You have probably heard of the saying (or cliche) “what you resist, persists”. It’s true, as long as we don’t allow the original emotion to be felt and experienced it will linger and “lurk somewhere down there”- which of course adds then to our fear, as the emotion becomes an unknown entity and people often become afraid of being overwhelmed by their ‘hidden’ emotions.  

In keeping ourselves from the raw pain that is inherent in existence, we create a numbness, a constant feeling of emptiness and meaninglessness. This is when depression and anxiety often arise; we are disconnected from the world and our direct bodily experience. Everything seems hollow and we are trapped in our thoughts. In numbing our experience of pain it is unfortunately inevitable that we also numb our experience of joy. People become mired in a swamp of self-hatred and everything feels just too chaotic and too much.

So, how can therapy help to unravel this knot?

How can a therapeutic relationship help to reconnect, to life and to yourself? 

In many cases, people keep presenting the world with an image of happiness and success. Many people who come for counselling are extremely relieved to be able to ‘drop the mask’ just for an hour, but when they leave they flick the switch back to happy, cheerful and in control. The gap between the deep unexpressed, half-felt feelings and the presentational self keeps widening which adds to the experience of suffering. However, in the relationship with a therapist who accepts you fully and welcomes the whole of you, you can begin to allow more of yourself to yourself. If this other person can accept me completely, then maybe I am not so horrid and flawed after all. The therapist holds the faith, has complete confidence in the client and in their potential. While the client often fears or feels that they are broken “beyond repair”- the therapist knows that the ‘true nature of a person’ is something that cannot be destroyed.

Because of the safety and containment and acceptance that the therapy space provides, people can begin to feel their actual feelings. They can let in the pain in small doses. The pain they spend the rest of the week running away from. In a safe manner, away from the rest of their life, just one little hour a week. People begin to discover that they can actually bear the pain, feel it and not be destroyed by it. And they see that the therapist can bear the pain too, the therapist can hold their pain and their wounded, broken, shameful sides. So they begin to grow a tolerance for pain and distress and an acceptance of it. They begin to see that there is nothing ‘wrong’ with pain, that it adds to a rich and meaningful life.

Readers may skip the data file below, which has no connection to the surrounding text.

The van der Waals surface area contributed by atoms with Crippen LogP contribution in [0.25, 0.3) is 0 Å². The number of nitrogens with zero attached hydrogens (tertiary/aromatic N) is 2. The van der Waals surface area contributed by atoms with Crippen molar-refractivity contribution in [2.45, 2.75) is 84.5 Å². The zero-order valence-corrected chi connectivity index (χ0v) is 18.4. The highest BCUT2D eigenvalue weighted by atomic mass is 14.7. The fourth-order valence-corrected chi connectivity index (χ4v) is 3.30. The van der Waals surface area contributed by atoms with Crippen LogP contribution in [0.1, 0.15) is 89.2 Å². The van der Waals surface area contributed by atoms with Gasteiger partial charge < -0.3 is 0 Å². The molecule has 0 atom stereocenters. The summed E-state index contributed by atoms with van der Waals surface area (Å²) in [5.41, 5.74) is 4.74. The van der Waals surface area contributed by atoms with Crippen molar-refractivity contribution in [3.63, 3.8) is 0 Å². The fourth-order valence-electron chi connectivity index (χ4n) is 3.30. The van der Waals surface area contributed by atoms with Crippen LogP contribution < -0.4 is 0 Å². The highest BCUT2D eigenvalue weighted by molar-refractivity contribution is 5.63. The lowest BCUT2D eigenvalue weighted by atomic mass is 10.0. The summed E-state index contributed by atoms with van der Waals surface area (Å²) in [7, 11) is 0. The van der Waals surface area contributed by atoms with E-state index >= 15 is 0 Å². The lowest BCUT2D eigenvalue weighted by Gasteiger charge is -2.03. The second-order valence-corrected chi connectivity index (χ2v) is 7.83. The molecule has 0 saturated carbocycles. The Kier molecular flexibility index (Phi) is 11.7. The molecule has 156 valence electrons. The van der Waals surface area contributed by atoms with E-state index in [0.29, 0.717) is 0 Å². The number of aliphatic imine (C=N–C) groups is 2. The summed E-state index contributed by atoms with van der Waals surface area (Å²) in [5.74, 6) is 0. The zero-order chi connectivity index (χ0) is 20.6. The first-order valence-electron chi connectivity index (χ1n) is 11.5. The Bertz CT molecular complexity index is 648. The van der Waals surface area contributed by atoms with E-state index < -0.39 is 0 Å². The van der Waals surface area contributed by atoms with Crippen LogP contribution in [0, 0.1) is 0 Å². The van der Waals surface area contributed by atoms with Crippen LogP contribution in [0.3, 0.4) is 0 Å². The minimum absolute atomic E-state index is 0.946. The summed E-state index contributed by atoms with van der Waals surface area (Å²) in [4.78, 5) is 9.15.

And we can also begin to notice where the first dart ends and the second dart begins. So you can start to let in the pain of the first dart but not bother as much with throwing the second (and third, fourth and fifth) darts. We can drop some of the incessant stories about ourselves and who we are and who we ought to be. When we learn to relax in the midst of chaos (at least a little bit), accept that things will never be ‘fixed’ or ‘solved’ fully,  and loosen that straight jacket of our identity a little, we can start to live more in the fluid ever changing present, where life actually happens, rather than in our stories about it, filtered and conditioned by our past.

Counselling Directory is not responsible for the articles published by members. The views expressed are those of the member who wrote the article.

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Written by M. Gort (Bo)

Bo Gort (MA. MBACP), counsellor, psychotherapist and Mindful Movement instructor. As well as my private counselling practice, I, together with my partner Owen, run EarthMind- Integral Health and Wellbeing. A retreat centre in the stunning Scottish Highlands where people can come for space, silence and wilderness, as well as wellbeing workshops.… Read more

Written by M. Gort (Bo)